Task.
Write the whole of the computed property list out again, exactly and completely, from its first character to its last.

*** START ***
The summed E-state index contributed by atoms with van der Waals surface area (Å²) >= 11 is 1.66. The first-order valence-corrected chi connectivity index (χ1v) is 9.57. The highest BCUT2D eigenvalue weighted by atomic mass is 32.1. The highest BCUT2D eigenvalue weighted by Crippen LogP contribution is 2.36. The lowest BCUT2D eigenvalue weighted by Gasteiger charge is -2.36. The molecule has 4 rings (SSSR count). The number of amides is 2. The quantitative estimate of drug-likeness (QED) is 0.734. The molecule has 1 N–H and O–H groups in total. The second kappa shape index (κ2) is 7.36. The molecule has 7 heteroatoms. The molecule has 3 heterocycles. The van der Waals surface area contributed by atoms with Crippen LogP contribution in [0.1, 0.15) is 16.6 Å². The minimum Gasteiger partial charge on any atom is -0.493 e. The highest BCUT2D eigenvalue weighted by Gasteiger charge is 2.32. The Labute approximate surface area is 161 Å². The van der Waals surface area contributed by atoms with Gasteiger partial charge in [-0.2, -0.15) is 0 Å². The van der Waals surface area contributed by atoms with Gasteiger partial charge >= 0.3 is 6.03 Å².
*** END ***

The summed E-state index contributed by atoms with van der Waals surface area (Å²) >= 11 is 1.66. The first-order valence-corrected chi connectivity index (χ1v) is 9.57. The highest BCUT2D eigenvalue weighted by atomic mass is 32.1. The highest BCUT2D eigenvalue weighted by Crippen LogP contribution is 2.36. The lowest BCUT2D eigenvalue weighted by Gasteiger charge is -2.36. The molecule has 4 rings (SSSR count). The number of amides is 2. The quantitative estimate of drug-likeness (QED) is 0.734. The molecule has 1 N–H and O–H groups in total. The second kappa shape index (κ2) is 7.36. The molecule has 7 heteroatoms. The molecule has 3 heterocycles. The van der Waals surface area contributed by atoms with Crippen LogP contribution in [0.1, 0.15) is 16.6 Å². The minimum Gasteiger partial charge on any atom is -0.493 e. The highest BCUT2D eigenvalue weighted by Gasteiger charge is 2.32. The Labute approximate surface area is 161 Å². The van der Waals surface area contributed by atoms with Gasteiger partial charge in [-0.2, -0.15) is 0 Å². The van der Waals surface area contributed by atoms with Gasteiger partial charge >= 0.3 is 6.03 Å².